Subtext Step 4—Avoiding Overtext(64)
I first recognized the importance of this term while reviewing a Nicholl Prize winning script called The Jumper of Maine—a beautiful script which more than deserves its fellowship victory(65) . I was, therefore, agitated by how often it had this distracting habit of not trusting its readers to see its beauty.
In bumper sticker form, that’s a great way of describing what I mean by this new word [I insist on coining]:
Overtext happens whenever an author doesn’t trust her audience.
Basically, an author has written something which she knows in her heart is beautiful, or symbolic, or otherwise demonstrative of her mettle as an author and [instead of allowing it to be as she wrote it] she adds an extra stroke of explication to the canvas of her perfection. In doing so, more often than not, she spoils what she created.
I’ll use a scene from The Jumper of Maine to make this point (66). Again, remember that this isn’t done to tear down that script based on a minor imperfection; it is done to learn from a script which has within its walls, the ability to teach. (67)
There is an absolutely heart-rending scene in this script where a character with Alzheimer’s wants to leave her house but doesn’t because her family members have put a STOP sign above the front door. She then has this wonderful line about wanting to leave, “but the door won’t let me”.
And, if the scene had ended right there, the moment would have been a vividly authentic rendering of the costs and rewards of human frailty. Unfortunately, the author does not end the scene there, he extends it one beat further by having another character in his script state the obvious fact of, “that’s kind of the point”.
When I first read this script, I remember how the “extra beat” had thrown off the authenticity. It had made something which was just tragic [and by its tragedy, also perfect] less tragic and more artificial. In the “extra beat” I felt the author’s fingers typing on his keyboard. To me, it was as if the author were trying to call attention to the beauty he had just made.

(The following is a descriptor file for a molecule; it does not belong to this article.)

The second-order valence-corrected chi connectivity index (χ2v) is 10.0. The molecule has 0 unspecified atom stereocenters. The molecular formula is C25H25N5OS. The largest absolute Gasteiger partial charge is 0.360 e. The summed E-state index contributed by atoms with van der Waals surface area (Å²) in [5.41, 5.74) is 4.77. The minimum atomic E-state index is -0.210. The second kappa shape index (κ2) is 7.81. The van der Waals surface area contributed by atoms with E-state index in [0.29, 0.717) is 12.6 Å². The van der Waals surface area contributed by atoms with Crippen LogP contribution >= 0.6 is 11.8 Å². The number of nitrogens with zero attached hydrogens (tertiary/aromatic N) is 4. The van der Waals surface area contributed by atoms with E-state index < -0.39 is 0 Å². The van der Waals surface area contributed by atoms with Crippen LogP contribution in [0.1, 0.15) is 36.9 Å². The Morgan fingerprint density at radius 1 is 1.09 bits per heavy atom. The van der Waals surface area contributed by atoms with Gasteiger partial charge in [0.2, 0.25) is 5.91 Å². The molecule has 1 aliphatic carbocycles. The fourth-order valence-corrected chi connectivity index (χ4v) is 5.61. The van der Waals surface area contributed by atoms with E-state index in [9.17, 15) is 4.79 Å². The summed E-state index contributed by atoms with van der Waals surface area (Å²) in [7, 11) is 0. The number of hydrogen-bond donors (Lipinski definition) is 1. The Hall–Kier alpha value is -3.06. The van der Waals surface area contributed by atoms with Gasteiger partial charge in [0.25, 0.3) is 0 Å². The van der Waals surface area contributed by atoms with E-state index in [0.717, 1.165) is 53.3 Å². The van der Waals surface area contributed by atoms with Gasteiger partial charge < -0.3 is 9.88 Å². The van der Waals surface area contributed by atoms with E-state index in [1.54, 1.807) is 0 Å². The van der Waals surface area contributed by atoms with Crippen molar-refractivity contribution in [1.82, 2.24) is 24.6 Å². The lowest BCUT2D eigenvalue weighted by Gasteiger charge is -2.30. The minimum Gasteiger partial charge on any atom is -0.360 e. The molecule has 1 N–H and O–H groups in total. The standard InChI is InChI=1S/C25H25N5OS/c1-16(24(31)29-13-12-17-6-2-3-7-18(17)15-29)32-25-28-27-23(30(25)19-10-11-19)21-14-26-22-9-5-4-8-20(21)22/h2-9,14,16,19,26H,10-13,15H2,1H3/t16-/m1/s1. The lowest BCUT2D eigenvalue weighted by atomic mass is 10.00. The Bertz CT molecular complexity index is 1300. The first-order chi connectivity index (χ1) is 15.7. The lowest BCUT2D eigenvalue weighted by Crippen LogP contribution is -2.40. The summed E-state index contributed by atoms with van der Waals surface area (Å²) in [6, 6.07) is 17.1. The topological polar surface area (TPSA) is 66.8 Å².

In the “extra beat” I felt a tremendous anxiety.
I contend we add these unnecessary beats when we feel that we have written something good that is also subtle. We add them because we fear that what we have done will go unnoticed by the audience.
I think this fear is irrational. Readers are not [necessarily] poor readers. They come in spectrums just like everything else.
Let’s also take a minute to just be honest. If you are making a subtextual point about the costs and rewards of human frailty midway through your script about an ambulance driver with a debilitating case of Tourette’s (68), the readers who are still with you are going to be readers who fall on the “good” side of the reader spectrum. They are going to be readers who get what you are trying to do, and are interested in what you are trying to do.
It is to your benefit to trust those readers.
64 I should begin this sub-segment by acknowledging that once again I have made up a word. You won’t, in other words, find Overtext in The Elements of Style. If the first few segments of this book are any indication, the only thing I like as much as footnoting is… making up new words.
65 When I critique it in this section, I do so because its beauty necessarily exposed its flaw. Had it not been so eminently well-written, in general, I would not have been able to focus on the issue with overtext which kept coming up.
66 I’ll also recommend that you read the script. As I say all the time, if you don’t have it, and you want to read it, send me an email.
67 As usual, I’ll “paraphrase” the scene in question.
68 This is most of the information that would go into a logline for The Jumper of Maine. And, let me reiterate AGAIN: the script is more than worth the read.